Bearnaise is a daughter sauce of Hollandaise and uses a vinegar reduction (which gives wider choice of flavours) rather than lemon.

The other classic mother sauces:

  • Velouté - white stock (chicken, fish, veg) thickened with a roux
  • Espagnole - brown stock with a brown roux - rarely used as is

The following mother sauces aren’t part of the classic five mother sauces but are very useful.

Red wine reduction - fry onions, add large chopped carrot/celery, then wine/port (port makes it richer), reduce down by about half (45-60mins) then strain. Keep reducing until down to about 75ml (yes, about 1.5l -> 75ml!) Don’t add bones to it - you could make a stock with the bones separately but adding bones to this will just put lots of scum on it. Excellent with meat or even on ice-cream!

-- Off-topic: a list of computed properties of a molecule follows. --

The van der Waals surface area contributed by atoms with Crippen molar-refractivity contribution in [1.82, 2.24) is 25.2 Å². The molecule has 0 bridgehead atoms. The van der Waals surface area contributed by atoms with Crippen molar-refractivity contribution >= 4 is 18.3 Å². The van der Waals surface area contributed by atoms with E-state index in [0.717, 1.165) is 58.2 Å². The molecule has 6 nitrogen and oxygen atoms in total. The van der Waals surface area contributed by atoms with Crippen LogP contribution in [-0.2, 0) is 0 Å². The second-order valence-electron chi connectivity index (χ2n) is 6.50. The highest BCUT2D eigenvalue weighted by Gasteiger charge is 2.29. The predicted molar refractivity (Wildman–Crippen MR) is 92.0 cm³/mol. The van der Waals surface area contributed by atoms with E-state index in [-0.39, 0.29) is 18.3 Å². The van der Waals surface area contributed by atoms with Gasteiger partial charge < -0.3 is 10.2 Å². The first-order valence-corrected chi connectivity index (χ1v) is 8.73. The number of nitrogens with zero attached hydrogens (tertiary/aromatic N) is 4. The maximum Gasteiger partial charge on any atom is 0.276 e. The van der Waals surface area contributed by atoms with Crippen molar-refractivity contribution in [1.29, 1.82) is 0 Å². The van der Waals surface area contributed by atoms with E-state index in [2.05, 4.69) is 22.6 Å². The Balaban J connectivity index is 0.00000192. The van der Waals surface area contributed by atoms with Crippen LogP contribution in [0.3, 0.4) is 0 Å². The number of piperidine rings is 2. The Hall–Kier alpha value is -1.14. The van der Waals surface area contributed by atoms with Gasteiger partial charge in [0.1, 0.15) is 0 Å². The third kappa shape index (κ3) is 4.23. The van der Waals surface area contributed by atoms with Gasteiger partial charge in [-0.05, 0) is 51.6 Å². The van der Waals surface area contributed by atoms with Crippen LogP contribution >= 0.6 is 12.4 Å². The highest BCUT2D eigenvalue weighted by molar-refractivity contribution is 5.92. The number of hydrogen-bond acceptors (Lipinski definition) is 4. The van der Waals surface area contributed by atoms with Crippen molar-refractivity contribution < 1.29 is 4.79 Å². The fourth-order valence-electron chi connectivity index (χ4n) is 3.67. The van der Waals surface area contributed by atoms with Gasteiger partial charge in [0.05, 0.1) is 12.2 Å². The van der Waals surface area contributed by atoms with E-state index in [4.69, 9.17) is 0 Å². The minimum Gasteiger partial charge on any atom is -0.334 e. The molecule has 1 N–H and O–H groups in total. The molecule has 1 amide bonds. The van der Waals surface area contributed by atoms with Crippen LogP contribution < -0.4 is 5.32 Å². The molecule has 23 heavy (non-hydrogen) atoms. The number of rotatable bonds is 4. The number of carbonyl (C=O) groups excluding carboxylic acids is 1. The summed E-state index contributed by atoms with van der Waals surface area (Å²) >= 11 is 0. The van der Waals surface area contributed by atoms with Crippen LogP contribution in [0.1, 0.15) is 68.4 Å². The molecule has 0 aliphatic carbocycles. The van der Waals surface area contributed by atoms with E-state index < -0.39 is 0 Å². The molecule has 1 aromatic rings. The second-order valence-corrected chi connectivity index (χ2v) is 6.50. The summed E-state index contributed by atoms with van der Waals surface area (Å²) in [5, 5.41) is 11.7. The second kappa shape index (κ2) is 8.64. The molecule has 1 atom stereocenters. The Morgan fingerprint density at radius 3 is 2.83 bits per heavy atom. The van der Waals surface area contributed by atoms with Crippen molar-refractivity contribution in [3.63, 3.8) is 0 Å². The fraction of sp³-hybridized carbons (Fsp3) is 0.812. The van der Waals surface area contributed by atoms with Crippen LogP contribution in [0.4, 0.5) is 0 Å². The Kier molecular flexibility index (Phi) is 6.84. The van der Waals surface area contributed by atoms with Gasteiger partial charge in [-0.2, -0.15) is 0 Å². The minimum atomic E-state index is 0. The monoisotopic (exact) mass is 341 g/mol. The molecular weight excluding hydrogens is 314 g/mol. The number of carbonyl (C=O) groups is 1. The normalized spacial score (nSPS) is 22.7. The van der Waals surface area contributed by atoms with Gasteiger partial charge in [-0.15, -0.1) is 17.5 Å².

Emulsions - e.g. mayonnaise (egg, oil, acid (lemon or vinegar)), aioli (olive oil and lemon). The lecithin in the yolks is resonsible for the emulsification (one yolk can emulsify 18 litres of oil). Lecithin is also in mustard hence why you commonly see mustard in mayonnaise and other emulsions. Begin by just adding one teasoon of the acid (too much at this stage makes your life hard), then add oil very slowly, whisking thoroughly. Keep going until about half the oil is used and the mixture is thickening, then you can go faster. At the end, taste and add more acid or flavouring if desired. If using a food processor you can go much faster and pour a steady steam of oil into the mixer.

Pesto - large pices (1-2”) of parmesan, chop in food processor until large breadcrumb (nicer than when it’s too fine), add pine nuts, basil, then process whilst pouring in oil. Don’t overmix (becomes chewy).